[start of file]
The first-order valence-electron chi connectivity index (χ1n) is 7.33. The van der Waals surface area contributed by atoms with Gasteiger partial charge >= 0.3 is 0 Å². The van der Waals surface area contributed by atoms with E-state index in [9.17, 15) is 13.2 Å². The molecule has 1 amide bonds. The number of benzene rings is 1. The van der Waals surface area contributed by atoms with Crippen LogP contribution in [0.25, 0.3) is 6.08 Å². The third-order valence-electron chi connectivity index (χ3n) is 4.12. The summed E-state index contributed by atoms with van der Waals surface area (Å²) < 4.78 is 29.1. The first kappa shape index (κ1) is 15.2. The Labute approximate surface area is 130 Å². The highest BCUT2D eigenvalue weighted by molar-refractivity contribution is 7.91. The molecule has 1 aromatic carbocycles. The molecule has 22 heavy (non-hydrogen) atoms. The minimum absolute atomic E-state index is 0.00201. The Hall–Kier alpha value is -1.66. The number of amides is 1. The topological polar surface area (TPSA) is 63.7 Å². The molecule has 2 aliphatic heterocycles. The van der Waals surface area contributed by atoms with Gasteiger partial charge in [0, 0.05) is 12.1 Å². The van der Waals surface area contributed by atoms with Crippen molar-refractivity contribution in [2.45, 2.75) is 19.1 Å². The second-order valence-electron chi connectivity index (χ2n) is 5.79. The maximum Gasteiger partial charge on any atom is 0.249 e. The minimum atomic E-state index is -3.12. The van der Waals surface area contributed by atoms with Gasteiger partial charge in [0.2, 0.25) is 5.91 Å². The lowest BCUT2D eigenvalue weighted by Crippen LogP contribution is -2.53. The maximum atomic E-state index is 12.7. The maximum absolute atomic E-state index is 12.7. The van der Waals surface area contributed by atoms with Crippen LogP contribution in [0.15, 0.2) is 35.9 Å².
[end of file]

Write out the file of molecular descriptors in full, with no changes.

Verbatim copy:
The first-order valence-electron chi connectivity index (χ1n) is 7.33. The van der Waals surface area contributed by atoms with Gasteiger partial charge >= 0.3 is 0 Å². The van der Waals surface area contributed by atoms with E-state index in [9.17, 15) is 13.2 Å². The molecule has 1 amide bonds. The number of benzene rings is 1. The van der Waals surface area contributed by atoms with Crippen LogP contribution in [0.25, 0.3) is 6.08 Å². The third-order valence-electron chi connectivity index (χ3n) is 4.12. The summed E-state index contributed by atoms with van der Waals surface area (Å²) < 4.78 is 29.1. The first kappa shape index (κ1) is 15.2. The Labute approximate surface area is 130 Å². The highest BCUT2D eigenvalue weighted by molar-refractivity contribution is 7.91. The molecule has 1 aromatic carbocycles. The molecule has 22 heavy (non-hydrogen) atoms. The minimum absolute atomic E-state index is 0.00201. The Hall–Kier alpha value is -1.66. The number of amides is 1. The topological polar surface area (TPSA) is 63.7 Å². The molecule has 2 aliphatic heterocycles. The van der Waals surface area contributed by atoms with Gasteiger partial charge in [0, 0.05) is 12.1 Å². The van der Waals surface area contributed by atoms with Crippen molar-refractivity contribution in [2.45, 2.75) is 19.1 Å². The second-order valence-electron chi connectivity index (χ2n) is 5.79. The maximum Gasteiger partial charge on any atom is 0.249 e. The minimum atomic E-state index is -3.12. The van der Waals surface area contributed by atoms with Gasteiger partial charge in [0.2, 0.25) is 5.91 Å². The lowest BCUT2D eigenvalue weighted by Crippen LogP contribution is -2.53. The maximum atomic E-state index is 12.7. The maximum absolute atomic E-state index is 12.7. The van der Waals surface area contributed by atoms with Crippen LogP contribution in [0.15, 0.2) is 35.9 Å².